Tanzania’s Highland Fling
Overall rating
4/5

STAMPED like a giant hoofprint in the green mountains of Masailand, Ngorongoro Crater is a must-see destination, and that first view from its rim will take your breath away. Looking down into the void 500 ft below you see the crater floor mapped with sunlight and shadow, a lost world measuring 11 miles across. Down there live thousands of wildebeest, zebras, buffaloes and lions, along with some of Africa’s biggest tuskers and a handful of black rhinos.

Sadly, Ngorongoro has become too popular for its own good and a day is all you’ll need here. Even then, it’s a good idea to avoid the lunchtime picnic spots, and ask your driver to take you across the Munge River. It’s usually quieter on the other side. For guaranteed solitude, take a trip to Empakaai or Olmoti craters in the conservation area. Better still is a mobile safari starting in the Ndutu woodlands and heading out towards the Gol Mountains. The plains and kopjes around Lemuta Hill are stunningly beautiful and there is nowhere I would rather camp than at the foot of Nasera Rock. From here you can drive down the valley of Angata Kiti to look for cheetahs on the Salei Plains in the shadow of Ol Donyo Lengai – the Masai holy mountain.

The best scenery and best chance to see rhinos in Tanzania
Overall rating
5/5

At 19km across and up to 600m deep, Ngorongoro Crater is one of the largest unbroken calderas in the world, and the view from above is one of the most stunning vistas in Africa. It’s one of the few places I've visited where seeing pictures or video before seeing the real things did nothing to diminish the magic of the moment. But, it’s not the scenery that makes Ngorongoro the most visited destination in Tanzania, it’s the unrivalled abundance of wildlife inside the crater; in particular predators, for which this is the highest density of any single spot in Africa. Even more thrilling is the high likelihood of seeing black rhino. This would make for a relatively easy Big Five day if it weren’t for the fact that Ngorongoro’s leopards mostly stick to the forested fringes of the crater and are rarely seen.

From a safari standpoint, the rest of the park is pretty much just what you have to pass through on the drive to Serengeti National Park, except for the January to March migration season, when the famous herds of wildebeest, zebra, topi, eland and more roam down the conservation area’s western edge. But besides wildlife, Ngorongoro is an excellent trekking destination and also home to over 40,000 Maasai, plus the Oldupai Gorge, where many important fossils of early human ancestors have been found, cuts across the west.

Wildlife-filled Crater & Magnificent Vistas
Overall rating
5/5

Ngorongoro Crater is expensive, but the scenery, and the density and variety of the wildlife, are unparalleled. With its quintessential East African vistas awash with wildlife, and surrounding landscapes graced by the local Maasai, it is one of the most unique and rewarding places on the continent for wildlife watching. I highly recommend it as a destination, especially if it’s your first safari.

The journey to Ngorongoro is half the fun, climbing up first through patches of forest to the crater rim, and then descending into the crater itself. On clear days, the views from the rim are breathtaking. Plan your visit for as early in the morning as possible to minimise crowds and to take advantage of the more favourable morning light. Once in the crater, all of the 'Big Five' are present, including the usually elusive black rhino. You'll also almost certainly see hyenas and hippos, and the birding is wonderful. Once away from Ngorongoro Crater, the rest of Ngorongoro Conservation Area offers fine hiking and stunning terrain.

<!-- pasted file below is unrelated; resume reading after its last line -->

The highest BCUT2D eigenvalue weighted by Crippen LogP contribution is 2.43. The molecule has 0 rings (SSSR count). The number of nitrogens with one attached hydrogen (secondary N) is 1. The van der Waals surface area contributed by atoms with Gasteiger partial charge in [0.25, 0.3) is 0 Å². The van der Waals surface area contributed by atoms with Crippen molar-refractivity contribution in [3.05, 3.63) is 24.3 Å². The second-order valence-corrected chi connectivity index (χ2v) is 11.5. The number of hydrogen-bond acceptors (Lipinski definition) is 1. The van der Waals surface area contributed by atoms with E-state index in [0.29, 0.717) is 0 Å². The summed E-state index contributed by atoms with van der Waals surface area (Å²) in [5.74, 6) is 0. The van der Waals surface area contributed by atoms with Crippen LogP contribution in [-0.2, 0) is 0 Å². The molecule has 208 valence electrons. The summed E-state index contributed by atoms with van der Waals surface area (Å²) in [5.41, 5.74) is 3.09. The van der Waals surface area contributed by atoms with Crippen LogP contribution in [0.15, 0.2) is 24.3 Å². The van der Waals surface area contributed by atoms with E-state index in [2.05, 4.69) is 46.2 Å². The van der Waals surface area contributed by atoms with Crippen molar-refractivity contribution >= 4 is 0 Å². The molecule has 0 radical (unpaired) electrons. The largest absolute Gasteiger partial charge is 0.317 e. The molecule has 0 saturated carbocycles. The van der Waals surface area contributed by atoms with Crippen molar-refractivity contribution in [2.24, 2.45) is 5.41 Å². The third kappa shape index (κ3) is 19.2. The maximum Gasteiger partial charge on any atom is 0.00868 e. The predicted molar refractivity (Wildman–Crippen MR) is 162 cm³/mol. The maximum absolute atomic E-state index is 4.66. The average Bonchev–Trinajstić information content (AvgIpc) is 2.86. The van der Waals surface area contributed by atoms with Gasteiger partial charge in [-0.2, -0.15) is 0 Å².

Life in the Caldera
Overall rating
5/5

I felt completely spellbound on my first trip to Ngorongoro Crater. The rim was shrouded in cloud but as we descended the 600 metres down to the crater floor, this vast caldera opened up before our eyes absolutely teeming with animals – a truly spectacular vista. Roughly 30,000 animals share the 260 sq km of verdant grassy plains, including all the Big Five. Giraffes however are absent, mainly because there’s little food for them at tree level but also because the rim is said to be too steep to descend. It’s almost a Disney-esque scene here – the wildlife is so used to humans, it can sometimes seem totally unconcerned by us, although this isn’t necessarily the case and care should be taken not to cause distress. The downside is the number of tourists in safari vehicles that want to do exactly what you’re doing. They can be avoided by going very early in the morning or by visiting in the wet season, provided the roads are passable.

Nature’s own Eden
Overall rating
4/5

At times it may appear that tourists outnumber the animals, but nonetheless Ngorongoro is an essential stop on Tanzania’s northern circuit and one I certainly wouldn’t miss. With its steep crater walls forming a natural barrier it is quite literally a veritable Garden of Eden jam-packed with just about every species of African wildlife you can imagine including all of the big five and the elusive endangered black rhino. This makes wildlife viewing ever-so-easy, but it of course also means you’ll rarely escape the tourist herds. My best advice is to plan your trip very early in the morning so you can get some private game viewing in before the crowds arrive. The vista from the crater rim is simply stunning, so make sure you stop en route to soak it all in. When you arrive down on the crater floor not only will you be gobsmacked by the sheer mass of wildlife, but with the volcanic landscape so rich and fertile, you’ll be amazed to see the Maasai still herd their cattle while prides of lion roam close by.

Africa’s Garden of Eden
Overall rating
4/5